What is this research project about?
We usually think of genetic differences in the context of human genetics. And so we are familiar with the fact that two people differ on average at about five million sites in the genome – that is, at only about 0.8 per cent of the entire genome. But genetic variation in bacteria has a completely different dimension: For example, two strains of Escherichia coli can differ in up to 60 percent of their genetic content.
This means that each bacterial species has not only a single genome, but also a diverse ensemble of gene combinations called a pangenome. We want to investigate the influence of this great genetic diversity on bacterial phenotypes.
What’s the current status?
Understanding how variations in genotype lead to variations in phenotype is an old topic in molecular biology. We are exploring how to better predict the phenotypic consequences of genetic variants in bacteria. This can be done with a combination of “forward-looking” mechanistic models, and “backward-looking” statistical genomics models.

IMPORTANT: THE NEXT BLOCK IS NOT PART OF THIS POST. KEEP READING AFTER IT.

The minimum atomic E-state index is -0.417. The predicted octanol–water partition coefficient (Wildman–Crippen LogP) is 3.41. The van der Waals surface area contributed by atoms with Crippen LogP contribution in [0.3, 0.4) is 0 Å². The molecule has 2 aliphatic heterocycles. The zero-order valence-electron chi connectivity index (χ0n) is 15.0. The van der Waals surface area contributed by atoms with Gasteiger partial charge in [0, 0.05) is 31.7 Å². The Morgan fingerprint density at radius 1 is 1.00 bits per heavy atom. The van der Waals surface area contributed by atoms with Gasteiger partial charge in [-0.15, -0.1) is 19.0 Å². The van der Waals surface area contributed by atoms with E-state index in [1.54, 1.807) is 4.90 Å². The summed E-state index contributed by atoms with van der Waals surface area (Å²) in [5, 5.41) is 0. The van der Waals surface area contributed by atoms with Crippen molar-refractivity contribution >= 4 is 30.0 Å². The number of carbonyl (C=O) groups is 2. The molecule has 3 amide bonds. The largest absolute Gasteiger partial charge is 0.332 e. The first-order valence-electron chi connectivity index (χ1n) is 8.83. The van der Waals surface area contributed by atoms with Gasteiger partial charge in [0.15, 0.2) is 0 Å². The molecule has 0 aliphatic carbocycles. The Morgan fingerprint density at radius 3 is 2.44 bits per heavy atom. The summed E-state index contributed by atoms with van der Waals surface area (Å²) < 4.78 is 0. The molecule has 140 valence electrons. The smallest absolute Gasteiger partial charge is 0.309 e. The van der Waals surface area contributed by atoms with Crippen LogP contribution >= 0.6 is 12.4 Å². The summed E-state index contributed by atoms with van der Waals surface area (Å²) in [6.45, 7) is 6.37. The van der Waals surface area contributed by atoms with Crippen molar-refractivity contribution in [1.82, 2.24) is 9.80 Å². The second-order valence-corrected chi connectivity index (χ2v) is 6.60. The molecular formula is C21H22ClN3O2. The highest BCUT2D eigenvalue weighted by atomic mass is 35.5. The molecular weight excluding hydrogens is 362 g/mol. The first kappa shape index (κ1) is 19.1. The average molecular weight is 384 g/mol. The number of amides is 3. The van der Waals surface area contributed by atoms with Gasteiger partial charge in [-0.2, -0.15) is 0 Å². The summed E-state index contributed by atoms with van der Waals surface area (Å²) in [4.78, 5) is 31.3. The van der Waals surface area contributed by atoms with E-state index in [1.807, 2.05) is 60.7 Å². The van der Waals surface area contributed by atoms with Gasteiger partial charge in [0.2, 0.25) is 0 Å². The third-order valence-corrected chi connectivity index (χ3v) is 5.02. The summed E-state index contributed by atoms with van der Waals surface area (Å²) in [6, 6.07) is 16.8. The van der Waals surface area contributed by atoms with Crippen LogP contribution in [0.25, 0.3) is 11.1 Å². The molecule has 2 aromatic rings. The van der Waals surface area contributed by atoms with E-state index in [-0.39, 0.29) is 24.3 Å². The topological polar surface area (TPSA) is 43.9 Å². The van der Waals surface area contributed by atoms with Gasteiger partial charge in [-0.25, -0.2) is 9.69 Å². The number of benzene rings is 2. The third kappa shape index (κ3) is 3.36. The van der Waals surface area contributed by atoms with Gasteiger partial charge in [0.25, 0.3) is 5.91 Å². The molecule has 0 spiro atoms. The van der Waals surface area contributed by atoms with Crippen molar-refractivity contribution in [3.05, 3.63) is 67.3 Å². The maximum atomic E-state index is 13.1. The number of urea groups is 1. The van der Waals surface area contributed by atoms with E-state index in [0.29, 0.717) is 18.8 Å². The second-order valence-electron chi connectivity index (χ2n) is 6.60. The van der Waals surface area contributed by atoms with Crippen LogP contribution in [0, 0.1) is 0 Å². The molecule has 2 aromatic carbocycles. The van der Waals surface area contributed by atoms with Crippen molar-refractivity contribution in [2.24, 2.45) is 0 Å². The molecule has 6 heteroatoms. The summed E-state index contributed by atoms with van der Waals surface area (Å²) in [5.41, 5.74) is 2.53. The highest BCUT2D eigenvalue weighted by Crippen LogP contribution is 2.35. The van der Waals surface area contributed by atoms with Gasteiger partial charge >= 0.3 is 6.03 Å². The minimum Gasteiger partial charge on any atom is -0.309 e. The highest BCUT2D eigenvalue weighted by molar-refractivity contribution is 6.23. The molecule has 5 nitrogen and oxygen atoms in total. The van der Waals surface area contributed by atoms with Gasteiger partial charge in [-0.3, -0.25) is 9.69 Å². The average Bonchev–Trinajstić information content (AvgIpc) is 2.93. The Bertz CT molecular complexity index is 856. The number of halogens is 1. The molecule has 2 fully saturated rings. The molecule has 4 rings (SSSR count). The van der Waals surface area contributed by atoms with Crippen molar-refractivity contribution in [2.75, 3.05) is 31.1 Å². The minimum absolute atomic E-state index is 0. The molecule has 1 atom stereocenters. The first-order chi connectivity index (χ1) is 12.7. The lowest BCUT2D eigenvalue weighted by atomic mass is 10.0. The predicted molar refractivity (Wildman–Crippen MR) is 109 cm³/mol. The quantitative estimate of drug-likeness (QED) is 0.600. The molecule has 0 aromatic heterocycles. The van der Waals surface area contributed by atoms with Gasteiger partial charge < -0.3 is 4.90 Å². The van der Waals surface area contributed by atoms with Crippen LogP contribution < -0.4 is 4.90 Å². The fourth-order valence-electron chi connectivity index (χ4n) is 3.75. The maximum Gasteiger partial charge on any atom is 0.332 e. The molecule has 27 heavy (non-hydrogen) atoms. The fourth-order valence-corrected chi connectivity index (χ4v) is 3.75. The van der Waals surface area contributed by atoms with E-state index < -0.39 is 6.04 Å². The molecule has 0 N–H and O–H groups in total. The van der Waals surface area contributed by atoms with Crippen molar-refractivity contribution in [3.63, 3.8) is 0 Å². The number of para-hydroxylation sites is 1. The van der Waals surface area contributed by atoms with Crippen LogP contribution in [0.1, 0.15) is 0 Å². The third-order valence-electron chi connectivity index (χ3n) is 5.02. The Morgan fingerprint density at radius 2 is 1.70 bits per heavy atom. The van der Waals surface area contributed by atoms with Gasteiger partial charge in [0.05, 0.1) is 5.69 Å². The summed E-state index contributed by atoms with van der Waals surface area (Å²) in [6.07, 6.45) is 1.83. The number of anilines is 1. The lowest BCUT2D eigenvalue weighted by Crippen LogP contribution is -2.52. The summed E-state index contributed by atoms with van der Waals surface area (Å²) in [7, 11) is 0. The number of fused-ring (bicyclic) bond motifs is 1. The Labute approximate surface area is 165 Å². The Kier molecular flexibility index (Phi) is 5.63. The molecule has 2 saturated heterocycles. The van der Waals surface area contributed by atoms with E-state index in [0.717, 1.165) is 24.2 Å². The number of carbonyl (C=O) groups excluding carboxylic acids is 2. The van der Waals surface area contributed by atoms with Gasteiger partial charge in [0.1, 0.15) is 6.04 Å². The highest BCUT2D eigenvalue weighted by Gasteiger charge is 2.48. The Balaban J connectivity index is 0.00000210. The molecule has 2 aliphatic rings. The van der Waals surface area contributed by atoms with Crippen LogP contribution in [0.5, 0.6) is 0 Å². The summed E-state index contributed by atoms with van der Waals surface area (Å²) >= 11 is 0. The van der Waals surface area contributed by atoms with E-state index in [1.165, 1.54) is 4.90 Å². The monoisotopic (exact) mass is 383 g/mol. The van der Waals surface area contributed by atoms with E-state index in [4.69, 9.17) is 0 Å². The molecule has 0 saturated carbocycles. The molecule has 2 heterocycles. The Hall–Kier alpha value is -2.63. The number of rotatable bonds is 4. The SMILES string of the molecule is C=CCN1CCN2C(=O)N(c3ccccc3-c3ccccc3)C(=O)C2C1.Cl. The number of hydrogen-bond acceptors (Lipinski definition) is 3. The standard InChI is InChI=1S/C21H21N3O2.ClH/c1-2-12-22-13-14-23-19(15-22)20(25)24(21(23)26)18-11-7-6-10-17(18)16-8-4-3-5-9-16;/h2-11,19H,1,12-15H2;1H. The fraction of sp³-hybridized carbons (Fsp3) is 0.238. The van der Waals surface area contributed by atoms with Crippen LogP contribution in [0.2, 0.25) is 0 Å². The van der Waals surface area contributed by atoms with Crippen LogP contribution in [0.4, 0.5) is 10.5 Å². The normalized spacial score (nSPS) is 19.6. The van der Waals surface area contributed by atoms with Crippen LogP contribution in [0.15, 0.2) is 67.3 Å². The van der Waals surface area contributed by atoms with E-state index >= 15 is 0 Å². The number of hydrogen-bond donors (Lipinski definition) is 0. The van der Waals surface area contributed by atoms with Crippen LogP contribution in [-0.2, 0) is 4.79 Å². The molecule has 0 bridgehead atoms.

Certain bacterial species, such as E.coli, have so-called open pangenomes. This means that new genes (“accessory genes”) are discovered when the genomes of new isolates are sequenced. Current functional genomics techniques cannot scale up fast enough to keep up with the flood of genes with unknown function that are being discovered every day.
Studying how different bacterial strains adapt to the same selective pressure (e.g. antimicrobials).
How do we get there?
It has been shown that the genetic variability between bacterial strains also affects genes that are indispensable for growth and reproduction. We suspect that these differences could also influence the ability to adapt to selection pressures, such as the use of antimicrobials. As we explore the influence of bacterial pangenomes on clinically relevant phenotypes, we are also investigating whether different genetic backgrounds make people more or less susceptible to developing antibiotic resistance.
Computational and experimental approaches to link genotypic to phenotypic variation.